The Elevator Pitch of How to Start Dressing Better
A few weeks ago while out with friends and acquaintances I was asked a familiar question when the fact came up that I blog about men’s style: “How can I start dressing better?”
This isn’t an easy question for me to quickly answer and is beyond the attention span of most people in the course of a free-flowing conversation — especially over beer at a bar. While I’m happy to talk about the subject at length, I do try to avoid chatting someone’s ears off about my various obsessions.
Entire books are written about the subject and an overwhelming amount of resources are available on the Internet. Even Jesse’s 25-pieces of basic sartorial knowledge is tough to rattle off when you may only have enough time to tell someone a few sentences.
What I needed was the “elevator pitch” of how a guy can begin to dress better — an idea that he can act on and sets the ball rolling.
Now I suggest one simple thing: “Wear nice shoes.”
Ugly shoes can ruin an otherwise acceptable outfit and nice shoes can elevate an ordinary one. While it’s no shortcut to having better style, it does begin the process to get a man thinking about the subject.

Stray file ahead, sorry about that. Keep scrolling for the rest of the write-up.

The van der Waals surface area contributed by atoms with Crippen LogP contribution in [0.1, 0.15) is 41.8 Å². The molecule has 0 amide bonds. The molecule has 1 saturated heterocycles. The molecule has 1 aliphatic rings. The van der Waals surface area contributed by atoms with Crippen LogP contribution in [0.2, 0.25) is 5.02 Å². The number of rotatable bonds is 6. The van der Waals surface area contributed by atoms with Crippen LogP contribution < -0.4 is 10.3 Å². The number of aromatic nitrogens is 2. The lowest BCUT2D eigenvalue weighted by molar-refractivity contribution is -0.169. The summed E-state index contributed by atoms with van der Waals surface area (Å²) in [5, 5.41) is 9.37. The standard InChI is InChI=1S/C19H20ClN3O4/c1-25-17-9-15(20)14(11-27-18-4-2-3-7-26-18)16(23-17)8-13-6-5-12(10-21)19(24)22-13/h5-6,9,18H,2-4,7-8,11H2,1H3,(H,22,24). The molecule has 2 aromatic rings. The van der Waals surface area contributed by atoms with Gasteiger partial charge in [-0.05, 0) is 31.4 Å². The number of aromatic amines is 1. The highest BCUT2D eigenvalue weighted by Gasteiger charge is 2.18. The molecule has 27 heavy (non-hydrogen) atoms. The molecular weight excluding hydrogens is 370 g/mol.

Learning about nice shoes implants the idea of aesthetics and higher-quality purchases in a guy’s head. At the very least, guys who take this advice will stop wearing ratty gym trainers and rubber-soled “sporty” hybrid dress shoes.
I think that once a guy starts down this path, he will eventually broaden his view toward the rest of his wardrobe. If he’s wearing nice shoes, then perhaps he begins to think about getting a few nice shirts. Or a sport coat and proper fit.
And maybe one day he’ll become too self aware about his pocket square collection to know that he doesn’t have any seasonally-appropriate ones for his tweed jackets and spends an hour looking for the right one that blends burgundy and tan.
Or maybe not. It may just be enough that he’s wearing better shoes, which I think is a good thing. So, that’s my new pitch: “Wear nice shoes.”
The only other short (and obvious to many) piece of “elevator pitch” advice I give is about proper fit.
I’ll be adding this now.